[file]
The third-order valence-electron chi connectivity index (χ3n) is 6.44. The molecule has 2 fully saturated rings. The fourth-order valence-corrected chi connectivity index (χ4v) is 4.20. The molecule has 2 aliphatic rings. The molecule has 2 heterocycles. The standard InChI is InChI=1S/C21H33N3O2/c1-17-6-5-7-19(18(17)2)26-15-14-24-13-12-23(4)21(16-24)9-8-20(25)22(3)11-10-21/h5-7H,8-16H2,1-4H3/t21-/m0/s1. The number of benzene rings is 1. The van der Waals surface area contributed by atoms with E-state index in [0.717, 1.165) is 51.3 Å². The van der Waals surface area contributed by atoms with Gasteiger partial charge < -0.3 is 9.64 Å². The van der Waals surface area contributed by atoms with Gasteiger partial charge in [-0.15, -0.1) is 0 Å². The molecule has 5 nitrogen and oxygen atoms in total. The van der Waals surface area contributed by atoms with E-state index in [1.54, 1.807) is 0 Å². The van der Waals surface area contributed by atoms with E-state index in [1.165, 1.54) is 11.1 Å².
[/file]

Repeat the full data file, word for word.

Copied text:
The third-order valence-electron chi connectivity index (χ3n) is 6.44. The molecule has 2 fully saturated rings. The fourth-order valence-corrected chi connectivity index (χ4v) is 4.20. The molecule has 2 aliphatic rings. The molecule has 2 heterocycles. The standard InChI is InChI=1S/C21H33N3O2/c1-17-6-5-7-19(18(17)2)26-15-14-24-13-12-23(4)21(16-24)9-8-20(25)22(3)11-10-21/h5-7H,8-16H2,1-4H3/t21-/m0/s1. The number of benzene rings is 1. The van der Waals surface area contributed by atoms with E-state index in [0.717, 1.165) is 51.3 Å². The van der Waals surface area contributed by atoms with Gasteiger partial charge < -0.3 is 9.64 Å². The van der Waals surface area contributed by atoms with Gasteiger partial charge in [-0.15, -0.1) is 0 Å². The molecule has 5 nitrogen and oxygen atoms in total. The van der Waals surface area contributed by atoms with E-state index in [1.54, 1.807) is 0 Å². The van der Waals surface area contributed by atoms with E-state index in [1.165, 1.54) is 11.1 Å².